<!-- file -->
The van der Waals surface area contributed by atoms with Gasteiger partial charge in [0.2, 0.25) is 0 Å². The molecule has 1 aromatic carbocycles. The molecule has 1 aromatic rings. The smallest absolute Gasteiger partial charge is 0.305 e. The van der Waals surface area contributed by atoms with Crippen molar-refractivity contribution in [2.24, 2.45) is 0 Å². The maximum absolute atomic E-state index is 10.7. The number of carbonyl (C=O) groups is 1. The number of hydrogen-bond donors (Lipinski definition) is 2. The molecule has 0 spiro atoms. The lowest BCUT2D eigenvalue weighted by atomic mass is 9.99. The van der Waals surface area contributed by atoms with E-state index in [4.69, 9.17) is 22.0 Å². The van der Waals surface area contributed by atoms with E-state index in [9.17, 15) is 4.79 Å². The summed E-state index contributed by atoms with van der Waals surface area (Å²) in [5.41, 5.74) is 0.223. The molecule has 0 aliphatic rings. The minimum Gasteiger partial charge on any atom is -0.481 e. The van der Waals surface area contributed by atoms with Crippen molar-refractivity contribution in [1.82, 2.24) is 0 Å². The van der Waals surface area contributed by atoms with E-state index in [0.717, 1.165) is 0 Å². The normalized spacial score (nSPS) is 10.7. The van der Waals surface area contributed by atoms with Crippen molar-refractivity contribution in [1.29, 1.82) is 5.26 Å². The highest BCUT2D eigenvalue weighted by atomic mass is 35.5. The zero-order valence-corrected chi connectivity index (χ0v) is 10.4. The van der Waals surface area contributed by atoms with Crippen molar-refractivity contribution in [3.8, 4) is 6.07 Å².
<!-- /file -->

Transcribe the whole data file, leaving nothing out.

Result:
The van der Waals surface area contributed by atoms with Gasteiger partial charge in [0.2, 0.25) is 0 Å². The molecule has 1 aromatic carbocycles. The molecule has 1 aromatic rings. The smallest absolute Gasteiger partial charge is 0.305 e. The van der Waals surface area contributed by atoms with Crippen molar-refractivity contribution in [2.24, 2.45) is 0 Å². The maximum absolute atomic E-state index is 10.7. The number of carbonyl (C=O) groups is 1. The number of hydrogen-bond donors (Lipinski definition) is 2. The molecule has 0 spiro atoms. The lowest BCUT2D eigenvalue weighted by atomic mass is 9.99. The van der Waals surface area contributed by atoms with E-state index in [4.69, 9.17) is 22.0 Å². The van der Waals surface area contributed by atoms with E-state index in [9.17, 15) is 4.79 Å². The summed E-state index contributed by atoms with van der Waals surface area (Å²) in [5.41, 5.74) is 0.223. The molecule has 0 aliphatic rings. The minimum Gasteiger partial charge on any atom is -0.481 e. The van der Waals surface area contributed by atoms with Crippen molar-refractivity contribution in [1.82, 2.24) is 0 Å². The van der Waals surface area contributed by atoms with E-state index in [0.717, 1.165) is 0 Å². The normalized spacial score (nSPS) is 10.7. The van der Waals surface area contributed by atoms with Crippen molar-refractivity contribution in [1.29, 1.82) is 5.26 Å². The highest BCUT2D eigenvalue weighted by atomic mass is 35.5. The zero-order valence-corrected chi connectivity index (χ0v) is 10.4. The van der Waals surface area contributed by atoms with Crippen molar-refractivity contribution in [3.8, 4) is 6.07 Å².